OS: Exactly, so why should we expect videoconferencing users to act any differently? VC is better than audio, but not so much better that people will pay 100 times as much for it. We believe the price threshold for video, at which point users start limiting their use, is at the same range for audio, a few cents per minute. By offering videoconferencing at the effective equivalent of audio pricing, even at telepresence quality, we enable endemic adoption. This is a fundamental difference between us and everyone else.

TPO: I am going to get angry emails from the telepresence purists about "telepresence quality" but I think everyone knows what you mean. So aside from the excellent growth in enterprise, I also see 77% growth in healthcare and education, which is amazing, but not too surprising because healthcare video tech is incredibly hot right now. I also know you are expanding into the consumer market with partnerships such as the Nintendo deal. But what about government contracts? With the current state of politics, one thing everyone can agree on is that the government should be using VC to save travel costs and work more efficiently.

OS: Well, last year we got our federal JITC certification...

TPO: ...which would theoretically allow certain very large government agencies to use Vidyo technology.

OS: That is correct.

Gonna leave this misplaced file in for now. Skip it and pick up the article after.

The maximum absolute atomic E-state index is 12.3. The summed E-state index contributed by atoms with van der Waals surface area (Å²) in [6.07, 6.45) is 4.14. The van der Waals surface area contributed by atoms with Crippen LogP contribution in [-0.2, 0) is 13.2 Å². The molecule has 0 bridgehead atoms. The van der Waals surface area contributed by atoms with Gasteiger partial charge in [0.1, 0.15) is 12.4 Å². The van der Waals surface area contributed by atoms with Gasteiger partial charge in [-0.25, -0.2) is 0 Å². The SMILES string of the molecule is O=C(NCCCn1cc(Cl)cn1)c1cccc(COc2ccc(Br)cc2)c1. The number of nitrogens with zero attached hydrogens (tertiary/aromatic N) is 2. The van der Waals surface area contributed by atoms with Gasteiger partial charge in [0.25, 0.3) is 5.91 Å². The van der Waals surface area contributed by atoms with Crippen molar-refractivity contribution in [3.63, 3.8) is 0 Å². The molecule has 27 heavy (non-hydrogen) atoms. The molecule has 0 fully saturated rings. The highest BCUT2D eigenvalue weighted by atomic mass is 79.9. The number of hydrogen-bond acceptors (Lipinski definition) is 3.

TPO: And you probably can't tell me any more than that, so I will just make my own assumptions and move on to the next question. I tried to start with a tough question, so let me finish off with an easy one. Can you explain this chart regarding partner growth?

OS: Most channel partners are seeing their business with our competitors going down as the market is shrinking. Meanwhile, our top 25 partners are seeing tremendous growth, with recent acceleration. So doing business with Vidyo is a good thing. That is our message for the channel, as we are in a channel driven business

About the Author
David_Maldow, Esq.David Maldow, Esq. is a visual collaboration technologist and analyst with the Human Productivity Lab and an associate editor at Telepresence Options. David has extensive expertise in testing, evaluating, and explaining telepresence and other visual collaboration / rich media solutions. David is focused on providing third-party independent analysis and opinion of these technologies and helping end users better secure their visual collaboration environments. You can follow David on Twitter and Google+.